Friday, January 29, 2016

But really, where in County Limerick?

After I eliminated the three Timothy Brown(e)s found in Griffith’s Valuation, I actually gave up looking for the family, at least for awhile.  But, I decided I would review all of the House and Tenure Books for Timothy in the area of Patrickswell  After all, we do know the family did not leave until after May 1847, and, the valuation for Patrickswell was being done at that specific time frame.  
I won’t burden you with all the details, but, it took a long, long time to find him.  I will tell you that I started in the vicinity of Ballybrown in the northern part of the church parish.  The name of the parish is Patrickswell and Ballybrown Catholic parish.  Now, you would think that with a name like Browne, logically, the family would be in the Ballybrown area, right?  Wrong!  There were no Brownes in Ballybrown, nor were there Kellys or any of the other names shown in the church record.  Who would have thought? 
When I finally got over that fixation, I decided to try the area around Castleroberts where Timothy #2 was located.  I’m not sure why I picked that area, but, I think there was a guiding hand somewhere.  Fanningstown, next to Castleroberts, but notably within Patrickswell parish was one of the areas I checked.  

Fanningstown Tenure Book
(click to enlarge)
The first entry in the Fanningstown Tenure Book is John and James Browne.  The original image covers two facing pages.1   The image at the left shows both the left (top portion) and right (bottom) sides of the document.  The left side shows the Occupiers name, who the land was leased from and whether there is a house, farm buildings, etc.  The right side of the document shows the amount of acreage, rent due, the date of the lease and any notes made by the valuator.  The lease for John and James Browne started in 1818 and runs for the duration of the landlord’s life.  There evidently was some problem because they were in the process of being ejected from the tenement.  It was settled and these men ARE shown in the published version of Griffith’s which means they were in residence in 1851.  The second entry shows James Moloney and Ellen Kelly.  Ellen is a charity case living in a cottage that is “rented” from James Moloney.  There is a good possibility that Ellen is a relative of James Moloney.   They, too, are in the published Griffith’s.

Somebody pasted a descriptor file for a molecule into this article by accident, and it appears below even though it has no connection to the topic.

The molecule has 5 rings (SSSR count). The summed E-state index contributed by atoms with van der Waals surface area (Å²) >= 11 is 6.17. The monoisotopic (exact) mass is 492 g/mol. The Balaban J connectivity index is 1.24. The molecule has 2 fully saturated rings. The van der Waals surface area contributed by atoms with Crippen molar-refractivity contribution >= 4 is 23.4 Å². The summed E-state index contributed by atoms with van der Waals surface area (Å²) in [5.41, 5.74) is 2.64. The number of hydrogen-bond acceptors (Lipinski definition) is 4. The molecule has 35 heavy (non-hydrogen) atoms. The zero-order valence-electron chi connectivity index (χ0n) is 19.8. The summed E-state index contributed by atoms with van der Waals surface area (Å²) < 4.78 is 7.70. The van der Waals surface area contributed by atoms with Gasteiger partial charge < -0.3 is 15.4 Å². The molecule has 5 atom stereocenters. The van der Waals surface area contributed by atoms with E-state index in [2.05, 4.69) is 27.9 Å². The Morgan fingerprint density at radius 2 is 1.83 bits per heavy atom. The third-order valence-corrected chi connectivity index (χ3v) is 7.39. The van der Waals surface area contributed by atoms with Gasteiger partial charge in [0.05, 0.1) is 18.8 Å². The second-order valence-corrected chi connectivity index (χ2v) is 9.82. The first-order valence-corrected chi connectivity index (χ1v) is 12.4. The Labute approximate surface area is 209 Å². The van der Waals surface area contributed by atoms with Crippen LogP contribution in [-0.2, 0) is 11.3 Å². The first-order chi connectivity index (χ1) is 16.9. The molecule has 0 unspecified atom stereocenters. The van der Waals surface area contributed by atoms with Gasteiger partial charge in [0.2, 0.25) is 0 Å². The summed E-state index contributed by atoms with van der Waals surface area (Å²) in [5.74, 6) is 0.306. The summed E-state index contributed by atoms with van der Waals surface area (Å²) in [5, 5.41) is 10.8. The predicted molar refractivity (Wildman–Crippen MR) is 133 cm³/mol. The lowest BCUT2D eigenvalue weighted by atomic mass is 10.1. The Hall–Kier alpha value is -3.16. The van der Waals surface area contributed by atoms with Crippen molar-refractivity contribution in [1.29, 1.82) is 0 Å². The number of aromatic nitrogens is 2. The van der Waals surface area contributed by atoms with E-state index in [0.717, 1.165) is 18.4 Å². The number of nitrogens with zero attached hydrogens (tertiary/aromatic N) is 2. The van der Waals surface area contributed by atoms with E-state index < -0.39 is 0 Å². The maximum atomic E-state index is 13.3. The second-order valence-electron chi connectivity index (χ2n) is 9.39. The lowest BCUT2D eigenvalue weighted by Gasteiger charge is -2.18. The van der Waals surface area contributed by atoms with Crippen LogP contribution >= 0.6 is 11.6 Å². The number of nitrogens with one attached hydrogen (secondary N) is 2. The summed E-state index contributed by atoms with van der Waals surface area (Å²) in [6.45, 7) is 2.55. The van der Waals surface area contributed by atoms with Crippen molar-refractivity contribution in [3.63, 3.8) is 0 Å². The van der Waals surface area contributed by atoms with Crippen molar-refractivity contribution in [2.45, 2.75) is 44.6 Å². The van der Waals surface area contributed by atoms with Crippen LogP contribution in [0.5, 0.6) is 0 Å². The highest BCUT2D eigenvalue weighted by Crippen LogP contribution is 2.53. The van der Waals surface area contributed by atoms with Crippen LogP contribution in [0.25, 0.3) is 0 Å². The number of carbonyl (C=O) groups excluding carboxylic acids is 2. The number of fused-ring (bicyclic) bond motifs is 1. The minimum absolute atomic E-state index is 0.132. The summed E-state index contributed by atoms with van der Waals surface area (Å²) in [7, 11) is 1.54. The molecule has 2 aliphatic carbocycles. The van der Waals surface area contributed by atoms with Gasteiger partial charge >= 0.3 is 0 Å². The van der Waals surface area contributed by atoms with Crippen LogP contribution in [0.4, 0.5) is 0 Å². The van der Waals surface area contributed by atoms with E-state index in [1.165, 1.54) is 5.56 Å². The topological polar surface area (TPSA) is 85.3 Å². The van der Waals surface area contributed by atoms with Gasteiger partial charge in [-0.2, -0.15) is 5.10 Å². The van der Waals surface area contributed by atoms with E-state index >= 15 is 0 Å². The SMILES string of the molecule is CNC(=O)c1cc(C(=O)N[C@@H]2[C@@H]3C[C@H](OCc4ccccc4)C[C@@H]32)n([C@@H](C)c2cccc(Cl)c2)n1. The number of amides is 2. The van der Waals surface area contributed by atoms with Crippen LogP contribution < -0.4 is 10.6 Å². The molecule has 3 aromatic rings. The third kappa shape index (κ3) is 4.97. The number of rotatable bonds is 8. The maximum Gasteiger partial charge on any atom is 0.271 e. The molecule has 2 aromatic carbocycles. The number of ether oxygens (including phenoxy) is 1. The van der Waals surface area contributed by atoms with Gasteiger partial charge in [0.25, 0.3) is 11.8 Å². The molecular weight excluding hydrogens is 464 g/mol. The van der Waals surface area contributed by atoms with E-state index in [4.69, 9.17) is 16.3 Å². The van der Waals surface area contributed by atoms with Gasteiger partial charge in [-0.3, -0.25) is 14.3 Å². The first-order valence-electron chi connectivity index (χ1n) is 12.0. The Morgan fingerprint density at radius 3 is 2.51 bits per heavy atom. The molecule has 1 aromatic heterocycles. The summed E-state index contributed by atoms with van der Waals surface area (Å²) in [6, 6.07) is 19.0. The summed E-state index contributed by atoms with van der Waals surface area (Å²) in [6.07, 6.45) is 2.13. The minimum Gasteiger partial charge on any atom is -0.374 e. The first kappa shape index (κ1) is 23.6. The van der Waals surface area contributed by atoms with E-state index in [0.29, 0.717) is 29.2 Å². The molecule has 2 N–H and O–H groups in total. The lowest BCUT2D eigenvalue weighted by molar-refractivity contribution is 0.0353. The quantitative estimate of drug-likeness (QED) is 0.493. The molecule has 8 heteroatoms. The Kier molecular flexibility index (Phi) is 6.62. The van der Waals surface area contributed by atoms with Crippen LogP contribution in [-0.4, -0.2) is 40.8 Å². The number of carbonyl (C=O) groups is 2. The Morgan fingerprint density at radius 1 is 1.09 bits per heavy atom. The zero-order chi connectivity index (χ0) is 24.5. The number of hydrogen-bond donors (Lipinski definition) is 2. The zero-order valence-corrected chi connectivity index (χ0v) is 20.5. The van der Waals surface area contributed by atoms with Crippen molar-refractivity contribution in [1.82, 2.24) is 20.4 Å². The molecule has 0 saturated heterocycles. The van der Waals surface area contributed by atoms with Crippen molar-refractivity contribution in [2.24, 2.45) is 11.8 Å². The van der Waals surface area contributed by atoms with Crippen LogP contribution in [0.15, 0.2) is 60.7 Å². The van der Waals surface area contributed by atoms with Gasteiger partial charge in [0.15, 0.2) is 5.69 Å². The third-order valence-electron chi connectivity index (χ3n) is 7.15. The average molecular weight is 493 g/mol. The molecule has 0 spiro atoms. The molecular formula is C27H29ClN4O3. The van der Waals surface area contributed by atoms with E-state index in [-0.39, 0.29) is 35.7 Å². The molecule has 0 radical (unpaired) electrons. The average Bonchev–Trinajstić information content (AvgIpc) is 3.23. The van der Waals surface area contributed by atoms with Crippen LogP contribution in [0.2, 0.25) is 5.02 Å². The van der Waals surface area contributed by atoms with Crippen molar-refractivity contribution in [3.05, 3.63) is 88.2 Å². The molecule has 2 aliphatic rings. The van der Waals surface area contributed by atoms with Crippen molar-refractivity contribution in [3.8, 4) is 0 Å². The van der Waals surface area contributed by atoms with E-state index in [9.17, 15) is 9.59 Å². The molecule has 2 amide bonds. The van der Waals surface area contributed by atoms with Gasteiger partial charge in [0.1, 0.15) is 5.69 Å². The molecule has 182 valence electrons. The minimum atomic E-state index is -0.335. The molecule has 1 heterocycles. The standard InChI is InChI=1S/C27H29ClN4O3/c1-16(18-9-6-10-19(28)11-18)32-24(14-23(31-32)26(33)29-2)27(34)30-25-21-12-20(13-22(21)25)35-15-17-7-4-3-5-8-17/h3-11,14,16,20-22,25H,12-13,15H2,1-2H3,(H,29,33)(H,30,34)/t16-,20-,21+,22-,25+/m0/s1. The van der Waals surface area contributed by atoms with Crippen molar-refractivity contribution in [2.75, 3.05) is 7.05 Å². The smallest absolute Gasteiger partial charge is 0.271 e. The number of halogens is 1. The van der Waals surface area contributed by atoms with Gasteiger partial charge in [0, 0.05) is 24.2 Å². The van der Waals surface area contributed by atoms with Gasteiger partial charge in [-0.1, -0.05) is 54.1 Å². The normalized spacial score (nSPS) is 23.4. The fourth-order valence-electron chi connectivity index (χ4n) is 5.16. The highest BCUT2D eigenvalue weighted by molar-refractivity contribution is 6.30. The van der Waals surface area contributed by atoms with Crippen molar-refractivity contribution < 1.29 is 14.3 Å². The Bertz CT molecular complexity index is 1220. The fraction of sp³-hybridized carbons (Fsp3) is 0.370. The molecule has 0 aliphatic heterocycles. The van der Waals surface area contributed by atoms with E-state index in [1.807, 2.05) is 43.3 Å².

Fanningstown Tithe
(click to enlarge)
 I didn’t see an entry for Timothy Browne anywhere in the townland; however, as I look through the remaining entries, I see Hogans, and Hallinans along with the Kellys and Moloneys.  These names sound very familiar and are indeed surnames shown in the church records.  I was curious enough about the names to look at an earlier record set that is used as a census substitute – the Tithe Applotment.2   (See copy of the Fanningstown Tithe record at the right.) 
There were two lines, at the top, showing “Browne Jno & Brothers.” Line 4 shows Maurice Hogan and line 11 shows David Hallinan.  Maurice and David were witnesses at the marriage of Timothy Browne and Hannah Kelly!  I looked at the Fanningstown Tenure Book again and found entries for Thomas and Thady Browne. 3   (See image for Thomas and Thady Browne below left.  Image has been cropped to show only these two men.)  Like the image for John and James, the left portion of the document is shown in the top portion; the right side of the document is at the bottom.  While they are shown together, each of them holds about 27 acres of land.  John and James above have 23 acres.  Looking back at the Tithe record for John Browne and Brothers, they hold a total of 75 acres.  Combining the three entries in the Tenure Book, there is a total of approximately 75 acres.  This is probably the same family, but where is Timothy?  I initially decided this was a different family and went on to other townlands with no luck. 
Thady Browne Tenure Listing
(Click to enlarge)
That is until I took an Irish Genealogy course in 2011 which included a lecture on names and naming patterns.  It seems that Thady (pronounced Tā . dy) is a substitute name for Timothy!  The Irish have a LOT of alternative names and nicknames.4   The letter from the Limerick Archives (see previous post dated January 3, 2016) gave an alternative name for Hannah; it did not mention any alternative for Timothy.  The actual church registers, not available to me until 2012, (shown in the same January 3, 2016 post) show Thady/Thaddeus in some of the records.   I only wish I had known about this earlier!